The legislative session is in high gear and on March 18th the OMB released what they are calling their March 2015 Revenue Forecast (found here). This is an updated revenue number for the legislators, and I think it comes as no surprise that some of the numbers were down, especially oil. Looking ahead to the 2015-17 biennium the forecast is for a decline in oil revenues by $869,745,374. That is on top of more than $100 million less in the remainder of the current biennium. Does this number seem plausible? Sure.
Thinking about fiscal policy dominates my time lately. Mostly my concern is with parsing the data in such a way to make sense of the various arguments out there about the proper course for fiscal policy. Recall that I doubt that anyone is willing to reduce spending by enough to balance the budget. So if we are to see balanced budgets at some point, the timing of that is a topic for another post, it seems likely to me that tax increases will be necessary. Anyway, those policy issues will be covered another day.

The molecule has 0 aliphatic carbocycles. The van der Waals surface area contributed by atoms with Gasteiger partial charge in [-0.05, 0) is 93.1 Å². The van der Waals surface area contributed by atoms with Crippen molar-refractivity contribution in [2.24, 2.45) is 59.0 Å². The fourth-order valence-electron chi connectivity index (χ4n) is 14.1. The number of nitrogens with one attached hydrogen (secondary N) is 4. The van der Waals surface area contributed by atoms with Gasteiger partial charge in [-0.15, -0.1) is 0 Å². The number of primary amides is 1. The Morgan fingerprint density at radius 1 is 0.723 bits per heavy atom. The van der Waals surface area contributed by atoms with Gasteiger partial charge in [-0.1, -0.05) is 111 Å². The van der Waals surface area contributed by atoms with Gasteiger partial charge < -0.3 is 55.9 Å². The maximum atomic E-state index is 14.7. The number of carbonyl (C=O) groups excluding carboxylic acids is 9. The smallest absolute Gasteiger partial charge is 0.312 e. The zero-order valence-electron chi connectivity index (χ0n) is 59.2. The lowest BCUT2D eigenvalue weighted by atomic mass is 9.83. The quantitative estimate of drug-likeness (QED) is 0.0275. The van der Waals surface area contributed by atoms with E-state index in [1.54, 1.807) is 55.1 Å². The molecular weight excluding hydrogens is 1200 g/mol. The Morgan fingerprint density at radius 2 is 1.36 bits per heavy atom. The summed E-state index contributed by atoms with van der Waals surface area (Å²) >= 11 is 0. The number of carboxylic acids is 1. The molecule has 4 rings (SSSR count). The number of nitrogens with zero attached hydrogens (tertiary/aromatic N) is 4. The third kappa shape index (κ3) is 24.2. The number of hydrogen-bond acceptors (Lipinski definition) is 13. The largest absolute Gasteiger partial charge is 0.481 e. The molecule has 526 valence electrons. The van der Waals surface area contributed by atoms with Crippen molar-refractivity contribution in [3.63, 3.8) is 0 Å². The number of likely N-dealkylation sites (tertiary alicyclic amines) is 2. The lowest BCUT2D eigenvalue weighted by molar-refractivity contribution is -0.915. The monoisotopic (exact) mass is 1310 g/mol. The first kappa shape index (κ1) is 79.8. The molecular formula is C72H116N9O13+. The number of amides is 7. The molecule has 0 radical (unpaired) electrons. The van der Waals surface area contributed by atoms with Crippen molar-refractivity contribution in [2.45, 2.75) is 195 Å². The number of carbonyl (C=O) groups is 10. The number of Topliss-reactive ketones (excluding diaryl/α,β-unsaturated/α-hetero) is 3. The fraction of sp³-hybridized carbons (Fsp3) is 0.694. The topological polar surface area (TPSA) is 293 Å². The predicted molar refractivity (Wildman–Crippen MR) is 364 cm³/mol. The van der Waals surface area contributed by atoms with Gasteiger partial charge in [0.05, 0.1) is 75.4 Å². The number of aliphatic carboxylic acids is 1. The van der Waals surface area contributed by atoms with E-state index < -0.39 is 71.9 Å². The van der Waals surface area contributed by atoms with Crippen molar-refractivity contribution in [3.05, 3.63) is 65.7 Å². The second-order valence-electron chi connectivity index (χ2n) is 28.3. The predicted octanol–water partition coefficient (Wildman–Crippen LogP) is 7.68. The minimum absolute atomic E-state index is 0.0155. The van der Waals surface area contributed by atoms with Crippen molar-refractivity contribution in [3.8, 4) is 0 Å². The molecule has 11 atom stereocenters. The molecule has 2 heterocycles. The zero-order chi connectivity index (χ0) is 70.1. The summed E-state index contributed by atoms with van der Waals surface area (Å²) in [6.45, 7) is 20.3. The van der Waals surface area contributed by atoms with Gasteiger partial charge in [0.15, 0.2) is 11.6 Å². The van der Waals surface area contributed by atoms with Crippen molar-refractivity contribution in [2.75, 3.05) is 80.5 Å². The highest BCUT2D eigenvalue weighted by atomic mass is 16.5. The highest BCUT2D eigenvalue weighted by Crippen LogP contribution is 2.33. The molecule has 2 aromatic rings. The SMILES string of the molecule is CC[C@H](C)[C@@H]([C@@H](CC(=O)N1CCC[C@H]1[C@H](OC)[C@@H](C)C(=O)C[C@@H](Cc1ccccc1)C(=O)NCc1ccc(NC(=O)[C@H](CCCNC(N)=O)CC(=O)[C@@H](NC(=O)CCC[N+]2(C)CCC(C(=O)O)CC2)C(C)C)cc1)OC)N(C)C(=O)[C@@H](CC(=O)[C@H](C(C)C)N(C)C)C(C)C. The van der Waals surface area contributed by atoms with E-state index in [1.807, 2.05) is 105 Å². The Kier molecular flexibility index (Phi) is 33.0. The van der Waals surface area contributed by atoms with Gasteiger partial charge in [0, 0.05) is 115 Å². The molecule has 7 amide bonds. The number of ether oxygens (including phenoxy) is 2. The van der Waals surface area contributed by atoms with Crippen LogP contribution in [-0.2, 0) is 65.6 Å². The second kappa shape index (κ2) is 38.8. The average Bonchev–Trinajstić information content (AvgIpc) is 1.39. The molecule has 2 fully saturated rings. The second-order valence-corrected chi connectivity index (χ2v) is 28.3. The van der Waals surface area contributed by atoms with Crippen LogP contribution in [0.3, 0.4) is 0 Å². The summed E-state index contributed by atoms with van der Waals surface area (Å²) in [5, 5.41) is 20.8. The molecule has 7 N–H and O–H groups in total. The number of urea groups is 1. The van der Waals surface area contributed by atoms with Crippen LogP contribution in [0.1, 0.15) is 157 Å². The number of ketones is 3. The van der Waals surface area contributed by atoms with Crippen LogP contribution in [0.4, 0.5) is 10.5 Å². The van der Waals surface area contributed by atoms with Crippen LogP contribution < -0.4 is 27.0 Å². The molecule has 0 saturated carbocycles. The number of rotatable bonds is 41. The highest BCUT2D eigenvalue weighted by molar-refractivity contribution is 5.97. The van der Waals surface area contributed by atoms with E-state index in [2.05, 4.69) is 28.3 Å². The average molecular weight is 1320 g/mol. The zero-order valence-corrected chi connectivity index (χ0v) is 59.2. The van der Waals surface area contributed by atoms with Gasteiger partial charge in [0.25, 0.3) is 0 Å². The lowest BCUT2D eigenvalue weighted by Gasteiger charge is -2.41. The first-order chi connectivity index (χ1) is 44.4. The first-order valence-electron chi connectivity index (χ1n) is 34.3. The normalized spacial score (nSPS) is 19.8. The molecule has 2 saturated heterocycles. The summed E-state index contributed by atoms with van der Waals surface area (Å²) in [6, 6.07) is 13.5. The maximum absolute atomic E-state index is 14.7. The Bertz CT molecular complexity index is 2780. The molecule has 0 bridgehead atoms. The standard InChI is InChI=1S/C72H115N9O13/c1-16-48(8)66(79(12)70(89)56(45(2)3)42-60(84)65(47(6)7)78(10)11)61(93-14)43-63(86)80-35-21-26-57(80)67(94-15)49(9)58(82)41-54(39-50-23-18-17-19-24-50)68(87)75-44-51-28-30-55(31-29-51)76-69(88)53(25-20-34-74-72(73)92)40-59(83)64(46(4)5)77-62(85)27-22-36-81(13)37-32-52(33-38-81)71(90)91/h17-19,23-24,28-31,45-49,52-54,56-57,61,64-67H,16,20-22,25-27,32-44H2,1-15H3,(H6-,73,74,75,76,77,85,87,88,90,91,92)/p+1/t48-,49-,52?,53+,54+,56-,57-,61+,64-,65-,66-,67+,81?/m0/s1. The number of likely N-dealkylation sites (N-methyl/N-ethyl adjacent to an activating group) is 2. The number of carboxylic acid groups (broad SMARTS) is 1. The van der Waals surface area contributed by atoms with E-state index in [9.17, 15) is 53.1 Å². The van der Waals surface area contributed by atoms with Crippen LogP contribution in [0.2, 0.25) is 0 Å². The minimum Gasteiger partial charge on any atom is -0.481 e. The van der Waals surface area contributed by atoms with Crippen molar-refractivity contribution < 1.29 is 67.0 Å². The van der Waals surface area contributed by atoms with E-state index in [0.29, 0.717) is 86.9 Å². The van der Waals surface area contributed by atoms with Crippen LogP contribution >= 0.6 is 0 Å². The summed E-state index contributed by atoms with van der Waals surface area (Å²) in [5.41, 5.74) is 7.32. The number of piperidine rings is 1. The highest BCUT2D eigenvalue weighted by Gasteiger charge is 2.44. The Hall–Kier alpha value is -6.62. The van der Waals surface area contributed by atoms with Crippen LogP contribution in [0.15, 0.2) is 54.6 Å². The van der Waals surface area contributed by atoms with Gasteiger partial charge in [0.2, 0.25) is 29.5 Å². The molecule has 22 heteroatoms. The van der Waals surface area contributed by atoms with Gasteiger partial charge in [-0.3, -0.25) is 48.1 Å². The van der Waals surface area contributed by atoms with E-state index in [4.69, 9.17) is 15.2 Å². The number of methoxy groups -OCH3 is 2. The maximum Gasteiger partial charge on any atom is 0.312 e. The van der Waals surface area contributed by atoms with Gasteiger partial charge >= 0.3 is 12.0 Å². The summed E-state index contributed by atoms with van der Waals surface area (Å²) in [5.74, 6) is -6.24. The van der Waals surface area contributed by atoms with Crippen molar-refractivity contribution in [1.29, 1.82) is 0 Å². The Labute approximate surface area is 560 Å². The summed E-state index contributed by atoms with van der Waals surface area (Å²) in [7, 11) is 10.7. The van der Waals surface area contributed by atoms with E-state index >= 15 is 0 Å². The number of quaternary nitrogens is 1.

At least that is the case for the healthcare obligations of most states and local areas, though Robert Pozen points out that this is likely to change soon (available here). This is something I discussed when Detroit went through bankruptcy proceedings. Pension and healthcare obligations of the city made a contribution to the bankruptcy, but only because the broader electorate allow it. If we get accurate accounting and compel elected officials to use realistic discount rates there would be a better sense of the amount of these obligations. The proposed accounting changes are a step in the right direction, requiring more transparency and better assumptions.
A recent report out by the Center on Budget and Policy Priorities (available as a pdf here) looks at the connection between state tax rates and migration between states. Or maybe it does not. They find little connection between changes in state tax rates and the migration between states.
So J.T. and I discussed my post on tobacco bonds while I was on the radio today. One of the things that amazed him, and me too, was the notion the rate of smoking fell more than assumed. So, doing what I do, I went online and got some data, this time from the OECD.